ALL case study: Collaborative problem solving


[SOUND] [TEACHER’S VOICE] We’re going to
start the assessment. So what we’ll do in a minute
is you’re going to log on and the computer is going to pair you
with somebody else in the room. Remembering that what we’re doing
is assessing your collaboration and your problem solving. So your thinking and
the way you work with somebody else. So most of the students do
find it quite challenging. Not necessarily because
the tasks are hard, but because the tasks are asking
them to do something different. They’re asking them to work with
somebody else in a different way. Often what we’ll assess is what they know,
rather than how they perhaps work with somebody else in terms of collaboration,
but also in terms of how they think. It’s an online assessment tool, and they
pair up with another student in the class. And that’s, usually we try and
do that randomly so that the students don’t know
who they’re working with. And once they do that, they get online and they start working through
a task that’s been set up.>>Students are really engaged with
the tools when they go into the classroom. They don’t see them as
your typical assessment. They present almost like games.>>An example of that might be that they
have to look at how deliveries are made across an area or they might
look at how plants grow based on different light settings and
different temperatures.>>One person had control of the light
exposure, one had control of the heat. If you weren’t careful, you could kill
the plant, which is pretty fun actually.>>When you’re communicating
with your partner, it happens through a chat box which
is along the bottom of the screens. The computer tracks all of their
discussion and their movements, and looks at how they
interact with each other. Who’s the more dominant partner? Who isn’t? Who initiates the conversation? Who leads the movements on the screen? And also how they share resources. So one of the most fundamental things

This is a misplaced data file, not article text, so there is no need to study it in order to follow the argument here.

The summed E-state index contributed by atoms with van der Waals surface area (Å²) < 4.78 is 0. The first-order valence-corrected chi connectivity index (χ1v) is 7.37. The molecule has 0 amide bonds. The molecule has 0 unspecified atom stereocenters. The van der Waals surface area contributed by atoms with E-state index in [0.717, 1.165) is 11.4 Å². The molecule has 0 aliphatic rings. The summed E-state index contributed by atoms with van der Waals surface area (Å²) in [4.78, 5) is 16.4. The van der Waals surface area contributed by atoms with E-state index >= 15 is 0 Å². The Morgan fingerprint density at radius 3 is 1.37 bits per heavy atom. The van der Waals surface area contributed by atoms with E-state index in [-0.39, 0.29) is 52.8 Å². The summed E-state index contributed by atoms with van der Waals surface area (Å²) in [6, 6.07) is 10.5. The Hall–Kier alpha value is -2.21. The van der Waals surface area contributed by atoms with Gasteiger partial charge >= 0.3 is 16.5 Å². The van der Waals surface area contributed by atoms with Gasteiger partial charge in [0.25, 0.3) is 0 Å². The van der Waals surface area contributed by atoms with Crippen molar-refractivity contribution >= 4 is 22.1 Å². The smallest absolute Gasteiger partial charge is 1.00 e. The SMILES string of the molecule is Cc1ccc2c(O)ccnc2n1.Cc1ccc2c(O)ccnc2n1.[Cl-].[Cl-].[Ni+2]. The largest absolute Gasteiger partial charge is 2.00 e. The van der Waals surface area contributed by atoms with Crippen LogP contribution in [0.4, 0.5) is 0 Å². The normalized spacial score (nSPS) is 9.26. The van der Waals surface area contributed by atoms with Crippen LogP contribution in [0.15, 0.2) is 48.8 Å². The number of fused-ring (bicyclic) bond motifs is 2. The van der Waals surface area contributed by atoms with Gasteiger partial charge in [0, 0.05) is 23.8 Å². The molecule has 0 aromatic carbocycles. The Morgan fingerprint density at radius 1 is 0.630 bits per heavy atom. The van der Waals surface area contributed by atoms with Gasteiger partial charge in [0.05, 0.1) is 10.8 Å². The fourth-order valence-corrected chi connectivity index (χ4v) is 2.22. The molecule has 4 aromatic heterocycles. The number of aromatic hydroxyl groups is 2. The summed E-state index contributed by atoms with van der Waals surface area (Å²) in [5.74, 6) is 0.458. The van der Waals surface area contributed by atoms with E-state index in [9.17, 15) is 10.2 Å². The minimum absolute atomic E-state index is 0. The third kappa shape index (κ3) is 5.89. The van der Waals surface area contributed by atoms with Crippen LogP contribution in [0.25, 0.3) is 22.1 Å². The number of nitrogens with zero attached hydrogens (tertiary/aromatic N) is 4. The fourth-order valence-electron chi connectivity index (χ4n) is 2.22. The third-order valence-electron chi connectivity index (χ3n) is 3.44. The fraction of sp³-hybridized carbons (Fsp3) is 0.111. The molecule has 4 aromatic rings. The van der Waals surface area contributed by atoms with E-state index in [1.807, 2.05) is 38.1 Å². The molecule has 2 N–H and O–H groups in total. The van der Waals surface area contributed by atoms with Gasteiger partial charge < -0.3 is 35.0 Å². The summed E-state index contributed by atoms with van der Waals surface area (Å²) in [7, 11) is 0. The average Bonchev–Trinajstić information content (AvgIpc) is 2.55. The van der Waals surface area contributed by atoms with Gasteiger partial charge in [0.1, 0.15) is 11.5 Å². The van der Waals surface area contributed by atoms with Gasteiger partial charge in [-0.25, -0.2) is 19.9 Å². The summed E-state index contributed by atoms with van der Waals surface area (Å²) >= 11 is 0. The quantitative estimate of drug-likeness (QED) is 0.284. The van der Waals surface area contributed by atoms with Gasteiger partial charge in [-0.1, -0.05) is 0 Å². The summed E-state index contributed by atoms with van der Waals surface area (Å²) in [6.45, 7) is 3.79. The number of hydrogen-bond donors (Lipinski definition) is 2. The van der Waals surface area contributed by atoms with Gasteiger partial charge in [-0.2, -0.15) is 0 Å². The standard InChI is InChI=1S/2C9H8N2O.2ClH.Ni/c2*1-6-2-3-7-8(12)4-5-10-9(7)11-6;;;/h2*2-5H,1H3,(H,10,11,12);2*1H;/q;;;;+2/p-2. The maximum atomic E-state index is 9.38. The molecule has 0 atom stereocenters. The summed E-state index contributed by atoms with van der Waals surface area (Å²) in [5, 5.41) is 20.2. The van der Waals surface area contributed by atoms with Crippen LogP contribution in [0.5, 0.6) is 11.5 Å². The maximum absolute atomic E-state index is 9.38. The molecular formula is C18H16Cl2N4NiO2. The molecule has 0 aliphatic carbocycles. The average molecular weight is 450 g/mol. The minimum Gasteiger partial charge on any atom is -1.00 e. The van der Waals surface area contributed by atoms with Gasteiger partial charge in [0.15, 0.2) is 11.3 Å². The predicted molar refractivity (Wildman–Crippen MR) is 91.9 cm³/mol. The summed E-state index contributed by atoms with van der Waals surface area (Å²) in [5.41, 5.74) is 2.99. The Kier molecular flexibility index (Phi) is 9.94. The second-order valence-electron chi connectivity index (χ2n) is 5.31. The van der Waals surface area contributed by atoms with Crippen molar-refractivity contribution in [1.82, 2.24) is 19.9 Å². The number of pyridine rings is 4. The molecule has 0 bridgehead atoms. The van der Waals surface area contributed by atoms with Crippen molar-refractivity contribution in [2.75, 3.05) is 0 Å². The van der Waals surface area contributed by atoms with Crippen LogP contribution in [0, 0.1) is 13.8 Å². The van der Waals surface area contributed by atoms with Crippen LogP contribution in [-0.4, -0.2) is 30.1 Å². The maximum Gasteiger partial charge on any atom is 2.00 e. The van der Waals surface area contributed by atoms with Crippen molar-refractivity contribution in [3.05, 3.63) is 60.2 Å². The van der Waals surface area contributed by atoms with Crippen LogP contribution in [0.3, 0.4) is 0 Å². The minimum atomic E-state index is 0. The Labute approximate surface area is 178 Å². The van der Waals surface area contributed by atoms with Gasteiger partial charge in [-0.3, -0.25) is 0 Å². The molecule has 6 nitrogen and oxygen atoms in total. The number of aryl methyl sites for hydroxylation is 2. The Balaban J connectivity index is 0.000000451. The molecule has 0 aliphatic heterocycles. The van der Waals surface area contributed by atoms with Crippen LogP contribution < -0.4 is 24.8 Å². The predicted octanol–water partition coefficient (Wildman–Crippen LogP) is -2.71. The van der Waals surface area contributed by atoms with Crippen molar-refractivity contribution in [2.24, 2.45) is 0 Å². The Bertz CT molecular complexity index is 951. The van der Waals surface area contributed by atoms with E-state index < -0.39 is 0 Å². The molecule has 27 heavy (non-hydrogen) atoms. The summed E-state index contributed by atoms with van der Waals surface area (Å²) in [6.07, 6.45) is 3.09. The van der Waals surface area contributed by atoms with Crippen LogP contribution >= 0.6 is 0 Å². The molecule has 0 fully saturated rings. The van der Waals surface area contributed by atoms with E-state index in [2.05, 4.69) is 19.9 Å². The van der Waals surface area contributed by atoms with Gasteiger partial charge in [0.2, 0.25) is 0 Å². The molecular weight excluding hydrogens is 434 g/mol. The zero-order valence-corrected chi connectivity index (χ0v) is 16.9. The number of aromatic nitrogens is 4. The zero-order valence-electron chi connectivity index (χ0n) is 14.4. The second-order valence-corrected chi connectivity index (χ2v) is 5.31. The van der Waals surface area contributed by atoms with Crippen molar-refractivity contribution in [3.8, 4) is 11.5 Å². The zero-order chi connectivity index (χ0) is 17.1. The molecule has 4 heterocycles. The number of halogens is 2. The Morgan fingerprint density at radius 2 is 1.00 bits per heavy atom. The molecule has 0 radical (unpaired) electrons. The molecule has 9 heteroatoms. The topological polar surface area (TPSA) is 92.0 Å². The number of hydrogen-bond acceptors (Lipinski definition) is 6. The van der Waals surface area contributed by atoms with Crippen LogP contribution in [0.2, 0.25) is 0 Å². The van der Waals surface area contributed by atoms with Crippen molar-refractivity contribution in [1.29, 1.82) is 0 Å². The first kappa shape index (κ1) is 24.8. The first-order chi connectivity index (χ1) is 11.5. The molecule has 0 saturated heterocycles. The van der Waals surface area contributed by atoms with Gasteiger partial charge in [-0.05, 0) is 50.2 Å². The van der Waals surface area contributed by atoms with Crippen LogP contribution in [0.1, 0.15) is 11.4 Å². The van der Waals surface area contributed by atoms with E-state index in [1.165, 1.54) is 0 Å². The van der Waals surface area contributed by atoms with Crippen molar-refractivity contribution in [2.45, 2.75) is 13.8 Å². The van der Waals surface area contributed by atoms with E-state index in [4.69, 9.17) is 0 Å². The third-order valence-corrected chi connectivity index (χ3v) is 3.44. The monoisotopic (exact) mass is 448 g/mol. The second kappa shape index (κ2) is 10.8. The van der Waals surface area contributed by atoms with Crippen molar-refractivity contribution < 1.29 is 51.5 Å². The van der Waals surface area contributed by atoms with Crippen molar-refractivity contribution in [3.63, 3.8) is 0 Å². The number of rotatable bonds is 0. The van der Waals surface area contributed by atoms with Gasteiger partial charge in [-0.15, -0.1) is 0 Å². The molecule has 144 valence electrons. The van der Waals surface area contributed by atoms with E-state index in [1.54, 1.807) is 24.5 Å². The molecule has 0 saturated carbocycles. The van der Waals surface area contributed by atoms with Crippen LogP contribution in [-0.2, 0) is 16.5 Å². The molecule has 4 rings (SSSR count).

that the students have to realise is, their screen isn’t necessarily
the same as their partner’s screen. And so they actually have to be
able to collaborate to do that.>>We know that industry and
schools are looking for ways in which to assess and teach this. And prior to this project, there wasn’t
any clear cut way for them to do that. It’s really a merger of collaboration, critical thinking, problem solving and communication skills, and
decision making as well. And so we looked at the literature of
those five skills, and from that emerged a definition within of itself, so it’s not
just a merger of those five skills but an actual skill within and of itself.>>One of the school’s main aims is
to equip students with skills for the 21st century. So whilst we recognise that
it’s very important for them to have content area knowledge,
it’s also important for them to be able to engage in
a very changing workforce.>>Very few projects and tasks that are going on
are solely within one office. They are often collaborations between
other companies or other countries.>>So the test is used across, predominantly, Year 7, so all of our Year 7 students undertake
the test at the start of the year. And then at the end of the year again, so we can assess their growth